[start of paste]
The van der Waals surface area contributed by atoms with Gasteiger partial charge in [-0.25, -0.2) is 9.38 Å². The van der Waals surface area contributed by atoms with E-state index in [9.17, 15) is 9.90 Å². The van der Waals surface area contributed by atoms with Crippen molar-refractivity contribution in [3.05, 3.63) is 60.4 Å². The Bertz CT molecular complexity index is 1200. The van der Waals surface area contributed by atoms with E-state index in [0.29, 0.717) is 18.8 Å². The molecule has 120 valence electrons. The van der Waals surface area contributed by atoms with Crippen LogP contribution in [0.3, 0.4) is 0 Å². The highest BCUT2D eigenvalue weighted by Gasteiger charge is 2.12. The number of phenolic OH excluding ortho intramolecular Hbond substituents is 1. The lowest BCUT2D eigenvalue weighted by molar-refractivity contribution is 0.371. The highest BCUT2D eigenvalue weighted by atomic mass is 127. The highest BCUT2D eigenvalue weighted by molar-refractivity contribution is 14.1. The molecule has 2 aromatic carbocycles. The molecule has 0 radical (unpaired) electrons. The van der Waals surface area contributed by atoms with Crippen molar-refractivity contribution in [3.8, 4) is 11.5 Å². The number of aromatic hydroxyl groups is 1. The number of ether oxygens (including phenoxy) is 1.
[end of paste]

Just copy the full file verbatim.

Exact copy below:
The van der Waals surface area contributed by atoms with Gasteiger partial charge in [-0.25, -0.2) is 9.38 Å². The van der Waals surface area contributed by atoms with E-state index in [9.17, 15) is 9.90 Å². The van der Waals surface area contributed by atoms with Crippen molar-refractivity contribution in [3.05, 3.63) is 60.4 Å². The Bertz CT molecular complexity index is 1200. The van der Waals surface area contributed by atoms with E-state index in [0.29, 0.717) is 18.8 Å². The molecule has 120 valence electrons. The van der Waals surface area contributed by atoms with Crippen LogP contribution in [0.3, 0.4) is 0 Å². The highest BCUT2D eigenvalue weighted by Gasteiger charge is 2.12. The number of phenolic OH excluding ortho intramolecular Hbond substituents is 1. The lowest BCUT2D eigenvalue weighted by molar-refractivity contribution is 0.371. The highest BCUT2D eigenvalue weighted by atomic mass is 127. The highest BCUT2D eigenvalue weighted by molar-refractivity contribution is 14.1. The molecule has 2 aromatic carbocycles. The molecule has 0 radical (unpaired) electrons. The van der Waals surface area contributed by atoms with Crippen molar-refractivity contribution in [3.8, 4) is 11.5 Å². The number of aromatic hydroxyl groups is 1. The number of ether oxygens (including phenoxy) is 1.